Udayer Pathe Film Analysis

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A New Attitude: The 1940s
With the 1940s came a paradigm shift in the attitude to cinema, with film makers increasingly adhering to cinematic norms of acting, as opposed to the theatrical and demonstrating a willingness to address everyday reality. The film that can be said to have been instrumental in bringing about this change was Udayer Pathe, made in 1944. Its writer, Jyotirmay Roy, was responsible for the streak of social awareness that informs the film, while director Bimal Roy, later to find international recognition with his neo realist Hindi feature Do Bigha Zameen in 1953, showed great vision in doing away with stars, getting his amateur performers to emote with restraint and structuring his script tightly. Though marred by its at times stilted dialogues and a tendency to oversimplify, there is no doubt that Udayer Pathe was a trendsetter. The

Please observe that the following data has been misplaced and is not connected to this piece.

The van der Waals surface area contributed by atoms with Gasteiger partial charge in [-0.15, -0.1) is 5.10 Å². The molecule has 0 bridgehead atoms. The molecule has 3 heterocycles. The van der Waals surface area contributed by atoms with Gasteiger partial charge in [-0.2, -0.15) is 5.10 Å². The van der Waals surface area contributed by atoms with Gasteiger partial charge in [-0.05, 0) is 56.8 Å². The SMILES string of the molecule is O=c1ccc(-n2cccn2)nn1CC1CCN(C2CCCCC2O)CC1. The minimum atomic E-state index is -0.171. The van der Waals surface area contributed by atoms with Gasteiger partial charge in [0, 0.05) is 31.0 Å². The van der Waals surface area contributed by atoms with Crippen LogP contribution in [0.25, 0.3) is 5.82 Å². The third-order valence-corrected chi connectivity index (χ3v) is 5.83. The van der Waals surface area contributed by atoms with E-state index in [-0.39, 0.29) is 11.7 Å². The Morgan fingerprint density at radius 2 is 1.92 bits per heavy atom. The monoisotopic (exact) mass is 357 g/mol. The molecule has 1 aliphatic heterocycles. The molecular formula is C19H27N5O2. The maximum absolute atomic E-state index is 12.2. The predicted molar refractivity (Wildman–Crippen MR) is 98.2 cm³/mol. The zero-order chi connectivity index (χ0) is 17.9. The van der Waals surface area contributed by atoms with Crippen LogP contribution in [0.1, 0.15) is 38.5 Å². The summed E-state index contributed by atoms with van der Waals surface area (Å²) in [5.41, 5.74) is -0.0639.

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By the time the 1980s dawned, decline and degeneration had set in almost permanently. A number of factors were responsible for this. Rising costs of making films was a deterrent to good cinema. Further, the New Cinema Movement had started to peter out, thanks as much to a lack of proper distribution and marketing as to the self-indulgence of many of its practitioners and the changing economics of film making. Finally, none of the new actors and technicians who emerged measured up to the old guard who were slowly on their way out. The death of Uttam Kumar robbed Bengali commercial cinema of its most saleable name and many films aficionados argue that the void he left is yet to be filled. Where once Bengali cinema of the 1950s and 1960s used to be the inspiration for remakes in sundry other Indian languages, things came to such a pass that most Bengali films came to resemble a badly made Hindi commercial

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